Big Oil's black mark on California's climate record
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Big Oil's black mark on California's climate record

The Center for Public Integrity |
September 13, 2018

The state’s oil regulator has the dual burden of facilitating oil development while protecting the environment and public health. Can it do both?


Almost everything in Orcutt, California, feels like a testament to its origins as a 20th century oil boomtown — not least its name. William Warren Orcutt, a pioneer of petroleum geology and the man who helped Union Oil strike it big in the Golden State, founded the town in 1904.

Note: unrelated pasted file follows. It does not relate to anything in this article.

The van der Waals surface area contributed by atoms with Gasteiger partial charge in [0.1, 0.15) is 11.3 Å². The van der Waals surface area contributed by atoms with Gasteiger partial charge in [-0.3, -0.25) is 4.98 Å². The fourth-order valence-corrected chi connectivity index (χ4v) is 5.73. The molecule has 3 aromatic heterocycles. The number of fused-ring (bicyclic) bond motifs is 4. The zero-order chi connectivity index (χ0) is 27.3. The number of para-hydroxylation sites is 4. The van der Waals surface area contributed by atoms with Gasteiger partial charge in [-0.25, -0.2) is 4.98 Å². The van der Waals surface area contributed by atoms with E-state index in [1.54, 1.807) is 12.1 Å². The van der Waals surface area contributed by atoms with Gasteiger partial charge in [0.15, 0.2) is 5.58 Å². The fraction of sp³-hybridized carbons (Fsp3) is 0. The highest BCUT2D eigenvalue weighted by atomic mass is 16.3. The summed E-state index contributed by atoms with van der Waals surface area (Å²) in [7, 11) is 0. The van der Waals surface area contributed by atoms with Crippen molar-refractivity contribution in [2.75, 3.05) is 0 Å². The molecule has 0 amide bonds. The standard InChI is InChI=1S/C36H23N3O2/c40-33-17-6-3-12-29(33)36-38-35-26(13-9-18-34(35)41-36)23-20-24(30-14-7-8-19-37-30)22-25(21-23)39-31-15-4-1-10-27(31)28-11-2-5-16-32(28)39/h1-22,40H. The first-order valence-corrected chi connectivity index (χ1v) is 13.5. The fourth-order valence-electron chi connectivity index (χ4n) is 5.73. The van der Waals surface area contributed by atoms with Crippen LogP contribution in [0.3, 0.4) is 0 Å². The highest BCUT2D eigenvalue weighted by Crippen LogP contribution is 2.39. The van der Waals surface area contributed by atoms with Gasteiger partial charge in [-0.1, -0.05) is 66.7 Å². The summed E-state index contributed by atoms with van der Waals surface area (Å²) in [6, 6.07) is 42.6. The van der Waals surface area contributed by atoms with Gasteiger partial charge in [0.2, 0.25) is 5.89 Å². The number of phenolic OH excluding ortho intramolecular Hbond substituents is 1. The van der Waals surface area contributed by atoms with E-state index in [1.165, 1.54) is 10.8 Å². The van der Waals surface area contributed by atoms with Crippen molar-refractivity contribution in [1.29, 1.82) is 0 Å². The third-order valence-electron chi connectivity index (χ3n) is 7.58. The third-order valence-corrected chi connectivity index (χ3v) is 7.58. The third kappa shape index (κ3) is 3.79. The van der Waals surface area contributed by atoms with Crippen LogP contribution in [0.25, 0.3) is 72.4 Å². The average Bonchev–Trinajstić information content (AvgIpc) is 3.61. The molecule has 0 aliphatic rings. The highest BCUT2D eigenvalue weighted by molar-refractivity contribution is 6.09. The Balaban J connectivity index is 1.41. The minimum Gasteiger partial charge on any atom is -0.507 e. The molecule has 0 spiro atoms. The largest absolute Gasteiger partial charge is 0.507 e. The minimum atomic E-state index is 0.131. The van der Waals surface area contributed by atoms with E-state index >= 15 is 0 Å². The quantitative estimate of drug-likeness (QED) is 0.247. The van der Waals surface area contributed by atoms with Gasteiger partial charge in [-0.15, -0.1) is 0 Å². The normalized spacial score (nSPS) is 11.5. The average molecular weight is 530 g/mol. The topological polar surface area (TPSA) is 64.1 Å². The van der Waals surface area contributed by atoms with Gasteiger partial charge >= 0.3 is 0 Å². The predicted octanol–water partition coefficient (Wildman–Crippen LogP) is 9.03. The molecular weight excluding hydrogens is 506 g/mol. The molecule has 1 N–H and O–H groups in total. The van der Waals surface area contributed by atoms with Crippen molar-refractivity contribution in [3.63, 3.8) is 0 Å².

The industry has changed drastically since Orcutt's day, when oil crews operating there famously discovered one of the area's — and indeed the world's — most productive wells by pure happenstance. After heavy equipment fell off the back of a wagon, the workers, not wanting to go through the trouble of lugging everything back on the vehicle, decided to set up shop on that fortuitous patch of land. The well, affectionately known as Old Maud, continued to produce oil all the way until 1988. By then, the oil industry had embraced a slew of more modern, "enhanced oil recovery" techniques — namely cyclic steaming, in which steam is pumped through wells at high pressures to heat and liquefy thick oil; and acid matrix stimulation, in which acid is injected into underground formations to dissolve sediment and mud.

Credit by - The Center for Public Integrity

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